Adoption guidelines: upset Christians plan unified opinion

New Delhi (Matters India): It’s not the Missionaries of Charity alone that has problems with new guidelines that make it easier for single men and women to adopt children.

There is disgruntlement among the Christian community about the new rules, which also allow details of four to six children to be made available online for prospective parents. Catholic bishops will meet with legal experts in New Delhi to decide the fate of 1,012 orphanages run by the community across the country.

“There are certain sections of the new guidelines which have hurt the Christian community. We are meeting to deliberate them,” said Gyan Prakash Topno, spokesperson of the Catholic Bishops’ Conference of India. He said Thursday’s meeting will help the community come up with a unified opinion on the new guidelines and follows a series of consultations among community leaders in Mumbai and Kolkata last week.

The Missionaries of Charity, started by Mother Teresa, said it will close its adoption centers in the country because of the inability to comply with the new guidelines. The Ministry of Women and Child Development has received letters from 15 adoption centers run by the Missionaries of Charity seeking closure

Catholic church representatives from New Delhi and Kolkata who spoke to ET termed the new guidelines “anti-child, anti-family and anti-faith.”

The guidelines allowing single men and women to adopt go against the church’s thinking about family and parenting and the option to choose from as many as six children is not considered fair on their dignity.

“On the one hand, people backing the government talk about traditional values, strengthening the family and on the other, the government issues rules which are completely against our values,” said Father Savarimuthu Shankar, spokesperson for the Archdiocese of Delhi.

“Letting single people adopt children will mean only a father or a mother for him or her. Also, a child is not a commodity to be sold online. Allowing people to choose from four children is not fair on the dignity of the child. A child is a gift, not a toy that you can choose and get for yourself,” he added.

Ministry officials said the provision for a single man to adopt a boy and for a single woman to adopt either a boy or girl has always existed and the Christian community was unnecessarily raking up the issue now.

Officials said the new guidelines are intended to make the process simpler, without compromising on basic checks, so that the maximum number of children can find homes.

“According to the old guidelines, the parents had to go to a particular adoption centre allotted to them by the agency and look for the child they want. That is a more humiliating process for the child,” a senior ministry official said. “This also had let to a racket with many middlemen in the agency making money over children marketed as from ‘better families.’ An online provision of four to six children with details will only end this and reduce the travelling the parents have to do.”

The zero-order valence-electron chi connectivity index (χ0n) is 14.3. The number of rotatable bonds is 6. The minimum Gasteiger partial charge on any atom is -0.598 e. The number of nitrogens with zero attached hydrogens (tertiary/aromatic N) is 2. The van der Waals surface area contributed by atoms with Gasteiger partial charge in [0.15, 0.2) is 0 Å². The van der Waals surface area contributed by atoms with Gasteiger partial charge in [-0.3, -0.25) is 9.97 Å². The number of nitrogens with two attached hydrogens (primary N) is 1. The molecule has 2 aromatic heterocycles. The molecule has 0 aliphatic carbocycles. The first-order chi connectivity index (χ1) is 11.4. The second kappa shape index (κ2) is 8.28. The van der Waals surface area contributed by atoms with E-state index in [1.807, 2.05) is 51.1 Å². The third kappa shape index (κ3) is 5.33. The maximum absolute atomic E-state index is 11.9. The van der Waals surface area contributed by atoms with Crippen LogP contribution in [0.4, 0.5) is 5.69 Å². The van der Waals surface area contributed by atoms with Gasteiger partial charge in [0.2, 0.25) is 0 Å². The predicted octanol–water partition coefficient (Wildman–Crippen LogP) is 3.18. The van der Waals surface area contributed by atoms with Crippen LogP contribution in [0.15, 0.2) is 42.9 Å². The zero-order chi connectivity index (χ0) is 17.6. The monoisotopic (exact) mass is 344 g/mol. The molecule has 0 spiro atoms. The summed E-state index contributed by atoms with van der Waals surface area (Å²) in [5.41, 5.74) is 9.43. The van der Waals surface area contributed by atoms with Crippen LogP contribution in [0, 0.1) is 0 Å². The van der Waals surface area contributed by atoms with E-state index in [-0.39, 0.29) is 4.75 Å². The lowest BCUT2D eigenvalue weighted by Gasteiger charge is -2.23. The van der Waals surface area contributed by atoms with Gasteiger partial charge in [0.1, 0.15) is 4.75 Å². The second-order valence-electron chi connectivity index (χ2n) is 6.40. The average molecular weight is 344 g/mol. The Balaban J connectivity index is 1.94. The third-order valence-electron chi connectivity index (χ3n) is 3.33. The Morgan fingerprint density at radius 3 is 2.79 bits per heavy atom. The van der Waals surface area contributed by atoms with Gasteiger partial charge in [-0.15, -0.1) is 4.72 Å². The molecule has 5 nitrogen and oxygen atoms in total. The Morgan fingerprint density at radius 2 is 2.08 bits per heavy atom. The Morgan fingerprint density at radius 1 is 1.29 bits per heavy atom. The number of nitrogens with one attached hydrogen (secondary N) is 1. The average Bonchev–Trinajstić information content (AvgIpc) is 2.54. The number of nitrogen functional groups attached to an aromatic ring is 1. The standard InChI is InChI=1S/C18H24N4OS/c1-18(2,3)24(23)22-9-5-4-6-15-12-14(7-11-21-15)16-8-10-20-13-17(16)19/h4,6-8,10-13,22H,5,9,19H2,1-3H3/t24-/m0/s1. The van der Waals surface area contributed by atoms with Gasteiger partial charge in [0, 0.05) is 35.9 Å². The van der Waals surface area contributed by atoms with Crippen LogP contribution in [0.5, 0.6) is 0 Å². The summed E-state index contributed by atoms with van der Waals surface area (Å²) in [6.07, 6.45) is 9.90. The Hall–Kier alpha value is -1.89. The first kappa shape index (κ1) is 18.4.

Maneka Gandhi, the minister for women and child development, recently said the adoption rate of 800 to 1,000 a year in India, which has about 50,000 orphan children, was “shameful” and she wanted at least 15,000 children to be adopted every year.

“Our complaint is that we could have been called for discussions before the guidelines were notified. These issues could have been discussed in detail before getting finalised,” said Shankar.

Ministry officials said consultations on the rules took place for over a year and “religion-specific” guidelines were not possible.

Dominic Gomes, Vicar General of the Calcutta Archdiocese, said the new guidelines have appalled the Christian community and several counselling and reflection sessions are being held to understand and react to the new rules.

“The sisters have held discussions with the archbishop before opting for de-recognition. Their issues are also of concern to us. Increasing the number of gay couples wanting to adopt children is a threat to the church,” he said.

The ministry said in a note on Wednesday it recognised the good work done by organisations such as the Missionaries of Charity. “However, it is reiterated that the new guidelines, prepared after an elaborate consultation process, have to be followed by all childcare institutions involved in the process of adoption.”

ET view: Modern society must have liberal rules

India’s new adoption rules which allow single women and men to become adoptive parents are welcome.

To pre-suppose that single parents are a bad influence on children is wrong. However, if the norm goes against the official theology of religious groups such as the Roman Catholic Church and its affiliated congregational orders, the best course for them is to cease to function as adoption centres.

That is what the Missionaries of Charity has rightly done. On its part, the Central Adoption Resource Agency must step up due diligence to ensure that abandoned children find secure homes.

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